In May, Michigan Secretary of State Jocelyn Benson announced she would be mailing absentee ballot applications to each of the state’s registered voters. This created quite a stir, and concerns grew about the increased potential for voter fraud in this year’s election.
Elections are a critical part of our government on every level, and folks need to be able to trust the results — whether their candidate wins or loses.
In the weeks following the election, and still to this day, people contact me day and night, in Lansing and at home, about their skepticism following the 2020 presidential election. The widespread accusations, ranging from human errors to software glitches to outright fraud and deception, at the very least deserve our attention and a diligent look by state officials.
I admire the efforts of people who took the time to reach out to me, and I agree that something doesn’t pass the smell test. The integrity of our elections should be a priority for every Michigander — and as an elected official, I have a duty to respond to these concerns raised by folks back home in my district.
The Senate and House Oversight committees have been holding hearings to investigate claims of errors or fraud that may have affected the election results. One of the committee’s first actions was to subpoena records from the Michigan secretary of state. I believe it is our duty as legislators to provide a forum to review policies and procedures regarding our elections so we can reveal the truth, dispel myths, propose potential changes in the law and, most importantly, restore people’s confidence in our elections.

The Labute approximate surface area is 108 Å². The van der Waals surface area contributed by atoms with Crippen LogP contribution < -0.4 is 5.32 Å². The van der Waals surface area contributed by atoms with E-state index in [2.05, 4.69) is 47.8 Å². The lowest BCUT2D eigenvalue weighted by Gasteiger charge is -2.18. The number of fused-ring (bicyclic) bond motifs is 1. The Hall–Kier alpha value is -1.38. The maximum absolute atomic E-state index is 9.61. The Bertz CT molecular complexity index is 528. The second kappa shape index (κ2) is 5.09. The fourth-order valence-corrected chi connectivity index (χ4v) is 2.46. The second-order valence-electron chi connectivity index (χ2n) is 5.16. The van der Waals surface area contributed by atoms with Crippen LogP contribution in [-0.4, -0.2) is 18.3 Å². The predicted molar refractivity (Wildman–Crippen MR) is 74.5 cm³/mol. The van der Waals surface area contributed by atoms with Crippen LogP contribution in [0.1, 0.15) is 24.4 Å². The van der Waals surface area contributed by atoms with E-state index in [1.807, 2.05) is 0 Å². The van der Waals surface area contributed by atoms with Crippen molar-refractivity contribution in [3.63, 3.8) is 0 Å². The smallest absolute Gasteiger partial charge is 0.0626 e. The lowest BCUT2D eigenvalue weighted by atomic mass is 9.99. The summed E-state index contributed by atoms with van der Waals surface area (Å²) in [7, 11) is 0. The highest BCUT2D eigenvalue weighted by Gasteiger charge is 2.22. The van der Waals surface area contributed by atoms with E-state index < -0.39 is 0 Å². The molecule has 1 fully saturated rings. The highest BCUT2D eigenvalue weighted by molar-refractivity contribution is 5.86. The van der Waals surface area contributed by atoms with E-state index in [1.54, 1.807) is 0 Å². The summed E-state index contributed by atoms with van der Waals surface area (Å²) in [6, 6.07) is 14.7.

The committee will continue to meet to provide greater transparency and accountability.
I have also joined lawmakers from both the state Senate and House in requesting a full, independent forensic audit of the 2020 election results. Secretary Benson has also publicly stated that she intends to conduct several audits — I look forward to reviewing those findings as well.
To those who have contacted me in my office or on my cell phone, or who ran into me in person: I want to thank you for bringing your concerns to my attention. My colleagues and I in the Legislature serve as the voice of the people, and I promise you that I have taken these concerns to Lansing and will continue doing so.
I grew up in this community. I live, work and invest here. My family lives here. I share the same values as many of you and consider many of you to be friends. I also join many of you in wishing the reported outcome of the recent election were different, and I share the same worries about the future.
This is a once-in-a-lifetime situation. To those who have reached out to me, rest assured that my colleagues and I are doing everything we can to uncover the truth about this election — unfortunately, something of this magnitude takes time.
Sen. Rick Outman represents the 33rd state Senate District, which includes the counties of Clare, Gratiot, Isabella, Mecosta and Montcalm.